Insider: Shields, Rays Salvage Series vs. O’s

After starting the weekend series with two disappointing losses to the Baltimore Orioles, the Tampa Bay Rays proved that nine was better than eight on Sunday. On Friday, Jeremy Hellickson bounced back from last week’s disappointment; only to watch the bullpen give up the game late. In the middle game, Matt Moore failed to complete five innings for the second straight start. The Orioles took advantage of the some friendly fire (five errors committed by the Rays’ defense) and chased the 22-year-old after just 4.1 innings. With staff ace, James Shields, on the mound in the series finale, the team escaped with a narrow 9-8 victory.

Shields’ final line (6.1 IP, 7 H, 6 R, 4 ER, 2 BB, 5 K, 1 HR) is a bit misleading. He was cruising for most of the afternoon before running into trouble late. Of the seven hits allowed, four came after the fifth inning including a Matt Wieters 2-run home run in the sixth inning. After allowing leadoff single in the seventh, it appeared as if Shields induced a double-play groundball; however, an error by Will Rhymes allowed the runner to advance safely and the batter to reach first base with no outs . Both runners would score (unearned) later in the inning.

Overall, Shields threw 104 pitches (67 strikes). He received 10 whiffs and generated 11 groundball outs. Earlier in the season, I noted that 30-year-old was getting more groundballs than usual. While the sample size was too small back then, we are past the point where groundball rates tend to stabilize.

Shields has faced 225 batters this season. His groundball rate stands at 60%. That rate is the third highest rate in the American League (Derek Lowe, Jason Hammel), and comes in quite a bit higher than his 44% career mark. Unlike most starters with high groundball rates, Shields has not relied on a sinker to get his grounders.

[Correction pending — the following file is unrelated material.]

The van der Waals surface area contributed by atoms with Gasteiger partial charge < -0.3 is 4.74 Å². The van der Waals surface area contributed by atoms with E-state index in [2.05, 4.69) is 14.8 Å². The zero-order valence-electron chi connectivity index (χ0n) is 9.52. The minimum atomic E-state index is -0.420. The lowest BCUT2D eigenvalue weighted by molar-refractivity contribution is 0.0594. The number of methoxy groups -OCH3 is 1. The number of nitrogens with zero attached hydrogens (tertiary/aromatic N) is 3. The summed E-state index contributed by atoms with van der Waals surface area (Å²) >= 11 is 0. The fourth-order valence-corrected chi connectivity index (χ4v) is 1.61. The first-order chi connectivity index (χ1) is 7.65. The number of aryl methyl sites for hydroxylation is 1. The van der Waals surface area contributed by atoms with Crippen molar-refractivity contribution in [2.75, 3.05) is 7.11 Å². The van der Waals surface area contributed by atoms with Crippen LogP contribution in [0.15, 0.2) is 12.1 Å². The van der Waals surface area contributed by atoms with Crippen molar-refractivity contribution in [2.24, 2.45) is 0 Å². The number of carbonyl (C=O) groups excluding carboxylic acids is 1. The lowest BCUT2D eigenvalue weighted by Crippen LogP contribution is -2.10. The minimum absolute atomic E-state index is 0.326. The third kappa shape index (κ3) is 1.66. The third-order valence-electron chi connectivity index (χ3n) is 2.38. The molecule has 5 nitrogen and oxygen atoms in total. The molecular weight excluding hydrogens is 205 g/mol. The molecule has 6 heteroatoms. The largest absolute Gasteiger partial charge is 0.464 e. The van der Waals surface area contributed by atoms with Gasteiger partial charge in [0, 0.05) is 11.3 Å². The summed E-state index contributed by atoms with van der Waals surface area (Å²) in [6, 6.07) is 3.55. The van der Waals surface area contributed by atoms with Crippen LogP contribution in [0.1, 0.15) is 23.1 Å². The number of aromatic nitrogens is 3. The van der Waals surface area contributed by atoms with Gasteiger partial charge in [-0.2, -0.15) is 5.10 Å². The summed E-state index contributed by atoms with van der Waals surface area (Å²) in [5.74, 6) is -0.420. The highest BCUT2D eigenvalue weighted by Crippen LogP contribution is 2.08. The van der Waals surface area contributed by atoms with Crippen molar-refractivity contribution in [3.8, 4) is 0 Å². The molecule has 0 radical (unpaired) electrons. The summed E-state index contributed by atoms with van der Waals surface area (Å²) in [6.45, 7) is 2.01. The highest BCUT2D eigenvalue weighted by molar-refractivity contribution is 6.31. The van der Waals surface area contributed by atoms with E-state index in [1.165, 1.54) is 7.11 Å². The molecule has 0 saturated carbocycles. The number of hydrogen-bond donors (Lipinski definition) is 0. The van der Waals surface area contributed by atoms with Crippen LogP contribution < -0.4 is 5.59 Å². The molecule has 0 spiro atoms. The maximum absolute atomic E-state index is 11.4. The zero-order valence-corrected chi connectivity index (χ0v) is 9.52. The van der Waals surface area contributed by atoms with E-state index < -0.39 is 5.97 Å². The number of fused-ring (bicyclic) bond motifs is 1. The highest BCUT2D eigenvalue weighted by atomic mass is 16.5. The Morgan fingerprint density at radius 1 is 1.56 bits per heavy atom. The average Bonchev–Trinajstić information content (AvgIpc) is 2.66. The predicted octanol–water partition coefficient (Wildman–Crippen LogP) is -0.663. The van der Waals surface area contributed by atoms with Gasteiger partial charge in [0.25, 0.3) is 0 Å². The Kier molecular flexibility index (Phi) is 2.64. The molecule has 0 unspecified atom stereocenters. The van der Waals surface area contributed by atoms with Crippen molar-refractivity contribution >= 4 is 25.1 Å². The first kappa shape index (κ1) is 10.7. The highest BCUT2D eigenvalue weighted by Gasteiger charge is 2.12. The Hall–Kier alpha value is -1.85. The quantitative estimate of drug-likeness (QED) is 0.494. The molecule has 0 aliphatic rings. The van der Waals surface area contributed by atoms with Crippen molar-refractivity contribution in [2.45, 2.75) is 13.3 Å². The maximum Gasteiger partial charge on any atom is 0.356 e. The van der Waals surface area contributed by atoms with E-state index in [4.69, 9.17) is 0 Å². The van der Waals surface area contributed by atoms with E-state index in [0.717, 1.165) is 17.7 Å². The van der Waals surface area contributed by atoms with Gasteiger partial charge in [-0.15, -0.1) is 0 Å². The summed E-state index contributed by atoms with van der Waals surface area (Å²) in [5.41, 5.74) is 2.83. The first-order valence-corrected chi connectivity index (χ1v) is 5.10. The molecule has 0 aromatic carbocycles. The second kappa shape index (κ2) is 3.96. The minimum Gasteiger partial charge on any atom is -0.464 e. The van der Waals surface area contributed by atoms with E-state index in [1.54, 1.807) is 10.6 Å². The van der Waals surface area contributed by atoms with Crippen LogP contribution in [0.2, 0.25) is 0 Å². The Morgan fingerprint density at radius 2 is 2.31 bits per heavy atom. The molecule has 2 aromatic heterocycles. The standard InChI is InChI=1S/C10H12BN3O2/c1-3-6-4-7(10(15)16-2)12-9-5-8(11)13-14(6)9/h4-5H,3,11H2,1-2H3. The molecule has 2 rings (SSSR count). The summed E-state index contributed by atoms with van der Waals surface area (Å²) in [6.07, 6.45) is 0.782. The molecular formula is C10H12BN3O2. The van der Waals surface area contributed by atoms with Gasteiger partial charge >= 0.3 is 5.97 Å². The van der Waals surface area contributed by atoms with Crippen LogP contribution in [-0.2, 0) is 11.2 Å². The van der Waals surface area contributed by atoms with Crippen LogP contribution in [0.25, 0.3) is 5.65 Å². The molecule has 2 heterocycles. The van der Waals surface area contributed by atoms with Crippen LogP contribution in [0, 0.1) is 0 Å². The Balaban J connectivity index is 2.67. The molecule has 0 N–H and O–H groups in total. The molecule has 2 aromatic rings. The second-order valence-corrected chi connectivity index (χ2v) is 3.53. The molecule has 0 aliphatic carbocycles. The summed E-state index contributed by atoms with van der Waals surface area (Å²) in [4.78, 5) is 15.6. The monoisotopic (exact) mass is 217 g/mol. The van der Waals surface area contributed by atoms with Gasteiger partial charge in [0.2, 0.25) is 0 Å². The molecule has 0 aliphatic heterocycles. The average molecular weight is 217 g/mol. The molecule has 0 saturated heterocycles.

Instead of the conventional sinker, Shields uses his secondary pitches (changeup, curveball, cutter) to keep the ball close to the Earth. Of the 95 groundballs induced by the right-hander, 75 of them have come from the changeup (39), curveball (19), or cutter (17).

The bulk of the grounders hit against Shields have come in even or pitcher’s counts. These situations allow him to be unpredictable, throwing his secondary offerings with regularity. Pitch usage is one reason, but his ability to command pitches also comes into play. Not surprisingly, most of the damage is coming in the mid-to-lower portion of the strike zone while working away to lefties and across the horizontal plane to right-handers.

Groundballs become hits more often than flyballs; however, a groundball is less likely to become an extra-base hit. Shields has allowed 19 hits on groundballs; 16 of them singles. Coming into Sunday’s game, 30% of hits off him this season went for extra bases. This is down from his 33% rate last season and his career mark of 34%. He allowed four extra-base hits on Sunday, but none on the 13 groundballs hit by Baltimore.

Although the Rays staff gave up eight runs, the offense received an unexpected boost from Elliot Johnson. As part of the cascade effect due to injuries to Evan Longoria and Desmond Jennings, Rays’ manager Joe Maddon has been forced to play guys like Johnson more than he probably would like. That said on Sunday, the light-hitting infielder went 3-4 with a home run.

Johnson’s second home run of the season was the first of back-to-back homers in the eighth inning as Ben Zobrist, who also went 3-4, lifted his fifth home run of the season. Earlier in the game, Zobrist belted a 2-RBI double. In addition to Johnson and Zobrist, Matt Joyce (2-5), Carlos Pena (2-5), and Will Rhymes (2-5) each had multi-hit games.

After playing uncharacteristically bad defense for most of the series, the Rays defense came up big late. Sean Rodriguez began the day on the bench with soreness; however came on late to replacement Jeff Keppinger at third base. The Rays’ primary shortstop made a pair of dazzling plays at the hot corner including one for the final out of the game. On the receiving end of Rodriguez’s throw was Carlos Pena, who made a nice scoop after missing a catch earlier in the inning. Fernando Rodney received credit for his 10th save of the season, but the assist goes to Rodriguez.

The Rays continue their 8-game road trip with a brief two game series in Toronto. Standing between them and a .500 road trip is Brandon Morrow and Henderson Alvarez. The Rays will counter with Jeff Niemann on Monday and David Price on Tuesday. Desmond Jennings, who has not started in any of the previous six games, could provide a much needed boost on offense and defense.